Where can people keep up with you during quarantine?
Lance: They can always see what we’re doing on our website, StorytellersBand.com. We have a pretty vibrant presence on Instagram and a growing community of almost 6 thousand on Facebook. As we’ve discussed, we are doing socially distanced live shows already, so we have dates on our website. Our Bluegrass-Ish Brunch shows in Irvine will be going on all year. We’re already building up the momentum again, so we’ll have a lot going on. We’re doing five shows at the Orange County Fair on their second largest stage! Facebook is probably the best way to stay in touch.
In your opinion, what’s the best thing people can do to support the arts during these times?
Scott: One way is to support their artist friends like they do the big stars. It’s bizarre that people will drive 400 miles to see their favorite big acts but won’t drive 30 minutes to support an artist friend who is performing. It’s part of this celebrity-worshiping culture we’re all living in. Celebrities are great, but the mid-level and even entry level artists need support too. The Storytellers have only thrived because of that support. But we could always use more. But it must be something more than thinking, “Oh, I need to go support my friends,” which is fine too. The idea might be, “Oh, I can go have fun and dance to music that isn’t being played by a celebrity.” Live artists do need an audience, and the odds of the artist and audience having a transformative, memorable experience increases exponentially if people are there and giving themselves to the experience so that they’re moved by the art. That’s what art is for.
Lance: After our last show, someone said to me, “Boy you sure do praise the audience a lot”. I do. And why shouldn’t I? They came. They made the effort. Their singing and dancing and smiles and the love they beam to us is what makes the show. It super charges the experience. And that right there is the important story happening. All of us creating this moment together now. As it’s happening. We’re The Storytellers and we’re relating these stories about robbers and heroes and grifters, and that’s enjoyable, but it’s not nearly as profound as the story being played out by us and our audience.
Scott: Really. That’s what makes our live shows so unique. We’ve never referred to our community as “fans”. It’s not giving them enough credit for their contributions. They’re Storytellers, too!
Do you have a message for musicians and artists on the search for creative inspiration?
Scott: I don’t think inspiration is something that comes to us. We come to inspiration. I think inspiration is the connection to the source and it’s ever present. It’s a vibration, like music is a vibration, and when we connect with inspiration, it’s because we’re vibrating in harmony with it. Then we’re able to download whatever we’re trying to bring down from the ether. So how do we become sensitive enough to be aware of it? To me, whether I’m playing guitar or writing a poem, I don’t want to be distracted or be a victim of anyone’s diversion plan. Distracted in the sense that I don’t want to be thinking about politics or Kanye West’s divorce or the latest, greatest thing to buy. I want to be present and clear and trying to cultivate the state that makes inspiration easier to recognize. It’s like our manager always tells us, “The odds of finding something increase exponentially when you’re looking for it.”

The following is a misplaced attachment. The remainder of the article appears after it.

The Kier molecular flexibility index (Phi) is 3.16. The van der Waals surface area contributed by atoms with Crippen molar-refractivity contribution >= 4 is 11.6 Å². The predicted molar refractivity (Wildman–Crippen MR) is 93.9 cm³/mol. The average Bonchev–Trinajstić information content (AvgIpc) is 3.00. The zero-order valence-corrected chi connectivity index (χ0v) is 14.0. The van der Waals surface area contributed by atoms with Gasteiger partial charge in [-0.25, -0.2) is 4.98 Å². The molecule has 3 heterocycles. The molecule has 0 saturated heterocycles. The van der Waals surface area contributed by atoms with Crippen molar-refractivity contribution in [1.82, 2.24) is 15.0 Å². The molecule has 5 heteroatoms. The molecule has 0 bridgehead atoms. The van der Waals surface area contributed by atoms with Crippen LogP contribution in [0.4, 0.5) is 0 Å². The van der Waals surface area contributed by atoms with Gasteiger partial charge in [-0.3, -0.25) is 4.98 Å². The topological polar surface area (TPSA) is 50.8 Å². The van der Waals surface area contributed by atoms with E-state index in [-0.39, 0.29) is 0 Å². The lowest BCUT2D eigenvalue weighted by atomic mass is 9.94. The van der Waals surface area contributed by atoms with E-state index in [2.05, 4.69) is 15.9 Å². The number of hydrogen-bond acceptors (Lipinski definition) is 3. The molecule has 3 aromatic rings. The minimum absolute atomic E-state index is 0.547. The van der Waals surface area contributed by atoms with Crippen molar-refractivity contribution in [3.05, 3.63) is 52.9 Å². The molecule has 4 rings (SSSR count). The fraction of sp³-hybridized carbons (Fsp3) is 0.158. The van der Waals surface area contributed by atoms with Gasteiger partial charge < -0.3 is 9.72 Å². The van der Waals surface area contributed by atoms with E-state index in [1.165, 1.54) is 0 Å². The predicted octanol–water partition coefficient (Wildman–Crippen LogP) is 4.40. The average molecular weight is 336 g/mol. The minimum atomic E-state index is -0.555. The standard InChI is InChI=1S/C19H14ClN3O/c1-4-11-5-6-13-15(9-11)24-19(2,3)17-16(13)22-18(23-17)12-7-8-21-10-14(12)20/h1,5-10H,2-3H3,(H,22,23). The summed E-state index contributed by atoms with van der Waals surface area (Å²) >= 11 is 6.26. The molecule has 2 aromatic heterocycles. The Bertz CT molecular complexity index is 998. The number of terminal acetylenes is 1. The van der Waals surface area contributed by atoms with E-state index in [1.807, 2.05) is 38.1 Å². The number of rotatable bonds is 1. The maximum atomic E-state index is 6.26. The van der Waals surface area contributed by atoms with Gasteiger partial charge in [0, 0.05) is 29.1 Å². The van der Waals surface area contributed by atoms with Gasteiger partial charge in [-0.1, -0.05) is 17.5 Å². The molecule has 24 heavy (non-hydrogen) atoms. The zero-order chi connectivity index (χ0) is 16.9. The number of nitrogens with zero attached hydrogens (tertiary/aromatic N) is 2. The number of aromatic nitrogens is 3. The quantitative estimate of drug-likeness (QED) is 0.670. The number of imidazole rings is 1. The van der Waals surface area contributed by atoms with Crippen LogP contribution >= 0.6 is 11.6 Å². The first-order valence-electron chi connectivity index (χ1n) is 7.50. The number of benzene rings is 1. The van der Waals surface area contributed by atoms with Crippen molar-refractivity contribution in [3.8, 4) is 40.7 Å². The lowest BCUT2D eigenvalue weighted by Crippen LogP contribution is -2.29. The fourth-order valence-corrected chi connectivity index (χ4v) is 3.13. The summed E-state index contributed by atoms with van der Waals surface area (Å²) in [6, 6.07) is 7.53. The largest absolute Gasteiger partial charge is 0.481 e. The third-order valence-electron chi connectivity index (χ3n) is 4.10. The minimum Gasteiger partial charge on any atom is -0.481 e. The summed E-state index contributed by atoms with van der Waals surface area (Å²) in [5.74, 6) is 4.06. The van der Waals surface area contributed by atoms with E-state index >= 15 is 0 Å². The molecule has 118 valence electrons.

Lance: It becomes another question of what we’re consuming, what we’re filling our head with. We want to try to be present in the moment, quiet and contemplative, listening for that unmistakable voice of inspiration giving you the ideas, the chords, the story or the melody. It’s an important responsibility to maintain that consciousness because if we don’t – we, meaning the artists, the painters, the poets, the musicians, the luthiers – then all the beauty stays hidden in what Scott just called “the ether”. The inspired, the connected, they can really bring it down and the rest of us get to experience whatever it is through their inspiration. That’s how these people become celebrities and celebrated because they’re gifted and talented. But we should still make lots of room for the rest of us still trying to figure it out!